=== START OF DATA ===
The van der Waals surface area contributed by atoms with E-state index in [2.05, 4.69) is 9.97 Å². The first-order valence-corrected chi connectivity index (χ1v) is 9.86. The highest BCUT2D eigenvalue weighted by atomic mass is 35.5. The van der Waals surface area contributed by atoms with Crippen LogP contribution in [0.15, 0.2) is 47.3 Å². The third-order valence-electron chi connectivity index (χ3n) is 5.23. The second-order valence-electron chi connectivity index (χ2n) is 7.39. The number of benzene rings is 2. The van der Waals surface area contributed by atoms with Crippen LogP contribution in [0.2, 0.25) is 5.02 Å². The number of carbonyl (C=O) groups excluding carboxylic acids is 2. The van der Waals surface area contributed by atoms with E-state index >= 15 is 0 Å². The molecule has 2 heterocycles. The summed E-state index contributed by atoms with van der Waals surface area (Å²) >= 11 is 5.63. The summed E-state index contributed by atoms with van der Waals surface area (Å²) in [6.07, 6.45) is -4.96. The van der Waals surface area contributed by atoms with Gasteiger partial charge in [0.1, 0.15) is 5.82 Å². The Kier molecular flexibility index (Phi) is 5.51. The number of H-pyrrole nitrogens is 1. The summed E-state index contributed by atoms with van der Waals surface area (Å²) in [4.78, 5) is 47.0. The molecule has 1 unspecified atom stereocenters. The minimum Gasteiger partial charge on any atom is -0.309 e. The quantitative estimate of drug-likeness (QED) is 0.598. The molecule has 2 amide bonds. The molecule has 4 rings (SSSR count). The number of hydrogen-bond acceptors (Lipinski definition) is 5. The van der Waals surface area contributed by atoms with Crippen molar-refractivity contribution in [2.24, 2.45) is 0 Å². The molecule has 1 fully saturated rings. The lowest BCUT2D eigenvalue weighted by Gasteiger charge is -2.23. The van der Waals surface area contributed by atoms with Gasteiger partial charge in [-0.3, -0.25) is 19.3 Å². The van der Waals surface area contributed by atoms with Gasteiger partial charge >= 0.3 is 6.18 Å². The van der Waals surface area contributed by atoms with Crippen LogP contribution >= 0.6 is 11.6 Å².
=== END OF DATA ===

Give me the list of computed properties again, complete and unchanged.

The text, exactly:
The van der Waals surface area contributed by atoms with E-state index in [2.05, 4.69) is 9.97 Å². The first-order valence-corrected chi connectivity index (χ1v) is 9.86. The highest BCUT2D eigenvalue weighted by atomic mass is 35.5. The van der Waals surface area contributed by atoms with Crippen LogP contribution in [0.15, 0.2) is 47.3 Å². The third-order valence-electron chi connectivity index (χ3n) is 5.23. The second-order valence-electron chi connectivity index (χ2n) is 7.39. The number of benzene rings is 2. The van der Waals surface area contributed by atoms with Crippen LogP contribution in [0.2, 0.25) is 5.02 Å². The number of carbonyl (C=O) groups excluding carboxylic acids is 2. The van der Waals surface area contributed by atoms with E-state index >= 15 is 0 Å². The molecule has 2 heterocycles. The summed E-state index contributed by atoms with van der Waals surface area (Å²) >= 11 is 5.63. The summed E-state index contributed by atoms with van der Waals surface area (Å²) in [6.07, 6.45) is -4.96. The van der Waals surface area contributed by atoms with Gasteiger partial charge in [0.1, 0.15) is 5.82 Å². The Kier molecular flexibility index (Phi) is 5.51. The number of H-pyrrole nitrogens is 1. The summed E-state index contributed by atoms with van der Waals surface area (Å²) in [4.78, 5) is 47.0. The molecule has 1 unspecified atom stereocenters. The minimum Gasteiger partial charge on any atom is -0.309 e. The quantitative estimate of drug-likeness (QED) is 0.598. The molecule has 2 amide bonds. The molecule has 4 rings (SSSR count). The number of hydrogen-bond acceptors (Lipinski definition) is 5. The van der Waals surface area contributed by atoms with Crippen molar-refractivity contribution in [2.24, 2.45) is 0 Å². The molecule has 1 fully saturated rings. The lowest BCUT2D eigenvalue weighted by Gasteiger charge is -2.23. The van der Waals surface area contributed by atoms with Gasteiger partial charge in [-0.3, -0.25) is 19.3 Å². The van der Waals surface area contributed by atoms with Gasteiger partial charge >= 0.3 is 6.18 Å². The van der Waals surface area contributed by atoms with Crippen LogP contribution >= 0.6 is 11.6 Å².